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Marcus Stroman Becomes Second Mets Player to Opt Out

A day after finally providing some run support for their ace, Jacob deGrom, and winning a weekend series against the Miami Marlins, the Mets appeared to be enjoying an upswing after an underwhelming start to their season.

But Monday brought another reminder of how quickly things can change during a Major League Baseball season being played amid a pandemic.

Starting pitcher Marcus Stroman, who had yet to play this season as he rehabilitated a left calf tear, became the second Mets player to opt out of the campaign in the last eight days, following outfielder Yoenis Cespedes. Stroman is the 19th active player to opt out of the M.L.B. season.

He had been ramping up for his 2020 debut in recent days, and threw 85 pitches in a simulated game. But Stroman, 29, said he decided to step away after daily conversations with family members about what he might be exposed to during the season.

“Too many outside factors to go out there and risk it,” Stroman said in a video conference call with reporters on Monday.

Stroman, a Long Island native and 2019 All-Star, welcomed his trade to New York from Toronto at the trading deadline last summer as a homecoming, but his stay in Queens is likely to be over because he will be a free agent at the end of the season. In his 11 starts as a Met, he went 4-2 with a 3.77 E.R.A., unable to lift the team to the playoffs.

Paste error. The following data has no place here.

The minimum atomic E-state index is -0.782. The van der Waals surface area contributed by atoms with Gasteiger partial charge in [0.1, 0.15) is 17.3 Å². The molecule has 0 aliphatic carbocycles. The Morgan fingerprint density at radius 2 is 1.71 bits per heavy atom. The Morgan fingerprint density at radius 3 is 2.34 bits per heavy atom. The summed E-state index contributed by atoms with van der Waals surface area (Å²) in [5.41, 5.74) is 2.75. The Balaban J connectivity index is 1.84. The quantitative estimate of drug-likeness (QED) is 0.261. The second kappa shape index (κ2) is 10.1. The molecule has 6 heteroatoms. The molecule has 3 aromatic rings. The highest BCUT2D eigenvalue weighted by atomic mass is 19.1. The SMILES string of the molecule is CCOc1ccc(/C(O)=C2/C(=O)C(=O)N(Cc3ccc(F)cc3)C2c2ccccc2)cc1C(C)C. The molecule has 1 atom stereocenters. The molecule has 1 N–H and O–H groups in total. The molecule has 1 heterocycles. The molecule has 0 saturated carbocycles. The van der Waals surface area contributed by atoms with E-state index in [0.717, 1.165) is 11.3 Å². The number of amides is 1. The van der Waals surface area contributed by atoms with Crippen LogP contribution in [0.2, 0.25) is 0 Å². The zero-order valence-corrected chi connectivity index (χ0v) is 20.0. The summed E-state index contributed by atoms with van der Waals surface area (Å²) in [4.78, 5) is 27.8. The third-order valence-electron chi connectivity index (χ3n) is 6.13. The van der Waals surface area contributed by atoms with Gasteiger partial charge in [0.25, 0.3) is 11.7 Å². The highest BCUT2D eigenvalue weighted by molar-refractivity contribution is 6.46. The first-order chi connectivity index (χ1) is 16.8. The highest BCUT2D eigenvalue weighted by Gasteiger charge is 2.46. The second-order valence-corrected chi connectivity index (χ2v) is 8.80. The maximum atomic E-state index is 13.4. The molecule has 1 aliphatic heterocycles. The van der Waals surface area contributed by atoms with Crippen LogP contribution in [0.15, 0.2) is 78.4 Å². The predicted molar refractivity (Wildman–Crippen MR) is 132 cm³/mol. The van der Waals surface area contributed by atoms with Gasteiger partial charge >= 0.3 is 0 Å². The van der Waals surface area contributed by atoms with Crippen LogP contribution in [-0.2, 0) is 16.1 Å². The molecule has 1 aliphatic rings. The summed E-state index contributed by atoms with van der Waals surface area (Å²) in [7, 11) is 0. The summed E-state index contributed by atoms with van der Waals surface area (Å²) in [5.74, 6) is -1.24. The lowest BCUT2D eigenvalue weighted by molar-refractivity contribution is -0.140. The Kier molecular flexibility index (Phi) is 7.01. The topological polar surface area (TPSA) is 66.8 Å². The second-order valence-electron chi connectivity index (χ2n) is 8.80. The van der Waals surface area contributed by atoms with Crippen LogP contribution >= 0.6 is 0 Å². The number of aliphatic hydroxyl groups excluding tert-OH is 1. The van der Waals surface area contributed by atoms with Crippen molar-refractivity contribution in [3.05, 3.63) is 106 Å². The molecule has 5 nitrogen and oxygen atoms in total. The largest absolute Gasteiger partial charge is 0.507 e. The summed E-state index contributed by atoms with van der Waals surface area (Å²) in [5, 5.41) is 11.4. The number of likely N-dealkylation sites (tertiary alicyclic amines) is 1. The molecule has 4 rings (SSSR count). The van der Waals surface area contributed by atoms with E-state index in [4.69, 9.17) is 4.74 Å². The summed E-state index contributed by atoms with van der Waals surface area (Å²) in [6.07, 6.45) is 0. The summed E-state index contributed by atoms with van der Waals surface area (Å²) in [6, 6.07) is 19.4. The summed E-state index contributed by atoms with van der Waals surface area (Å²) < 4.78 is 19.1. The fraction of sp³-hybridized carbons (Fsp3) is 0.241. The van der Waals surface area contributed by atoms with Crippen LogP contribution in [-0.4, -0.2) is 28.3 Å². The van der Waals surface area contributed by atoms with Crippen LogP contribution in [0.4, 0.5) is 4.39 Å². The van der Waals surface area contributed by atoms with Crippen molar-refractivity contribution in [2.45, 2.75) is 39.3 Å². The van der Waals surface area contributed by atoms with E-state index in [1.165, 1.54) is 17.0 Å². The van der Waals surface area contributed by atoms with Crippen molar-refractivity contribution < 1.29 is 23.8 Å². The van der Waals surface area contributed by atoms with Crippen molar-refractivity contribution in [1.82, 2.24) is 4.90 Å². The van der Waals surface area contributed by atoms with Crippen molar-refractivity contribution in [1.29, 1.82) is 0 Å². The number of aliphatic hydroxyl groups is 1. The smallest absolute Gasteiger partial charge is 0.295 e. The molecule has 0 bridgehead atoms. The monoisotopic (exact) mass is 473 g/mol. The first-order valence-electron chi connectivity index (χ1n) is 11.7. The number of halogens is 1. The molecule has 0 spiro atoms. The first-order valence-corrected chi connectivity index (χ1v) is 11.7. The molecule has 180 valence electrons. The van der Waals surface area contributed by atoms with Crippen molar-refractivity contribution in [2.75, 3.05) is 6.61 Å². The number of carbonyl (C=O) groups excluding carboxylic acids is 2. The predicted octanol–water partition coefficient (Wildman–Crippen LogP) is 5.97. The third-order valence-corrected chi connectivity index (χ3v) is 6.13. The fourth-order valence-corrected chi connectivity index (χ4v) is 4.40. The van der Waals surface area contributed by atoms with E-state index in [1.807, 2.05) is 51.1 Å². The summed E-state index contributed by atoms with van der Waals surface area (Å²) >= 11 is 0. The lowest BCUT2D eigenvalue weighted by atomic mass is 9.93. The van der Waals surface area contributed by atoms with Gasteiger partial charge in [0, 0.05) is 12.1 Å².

He cited family members who have compromised immune systems as his main concerns, because his mother was in regular contact with them.

When asked whether recent outbreaks among other M.L.B. teams, including the St. Louis Cardinals and the Marlins, factored into his decision, Stroman said, “I think I would be crazy to say no. I think it affects everyone. I think you definitely see what happens not only with the teams but kind of what’s going on with the world, to be honest with you. There is a bunch of risk everywhere.”

Unlike Cespedes, who left the team while on the road in Atlanta without alerting teammates or management, Stroman informed General Manager Brodie Van Wagenen of his choice at Citi Field on Monday morning. Van Wagenen, who traded two top pitching prospects — Anthony Kay and Simeon Woods-Richardson — for Stroman, will now look for ways to shore up a Mets starting rotation that was already missing Noah Syndergaard, who had Tommy John surgery in the spring.

“Right now, we’ll take inventory, so to speak,” Van Wagenen said. “We were living and surviving without Marcus. He’s such a big part of who we are because of not only his talent, but also his energy.”

Without Stroman, the Mets will continue to use David Peterson, a rookie who has performed well thus far. They must address a second hole, as well, because Michael Wacha is expected to miss at least two starts because of right shoulder inflammation.

Reliever Robert Gsellman recently returned to the active roster, and Van Wagenen allowed that his mix of pitches would make him a potential starter, if needed. He last started in the 2017 season.

As for Stroman, he credited the Mets with following the protocols set up to protect players from the virus. He felt safe with the team, and also noted that he would be ready to weigh all options, whether with the Mets or elsewhere, when free agency opens.

“I’m fully healthy,” he said.

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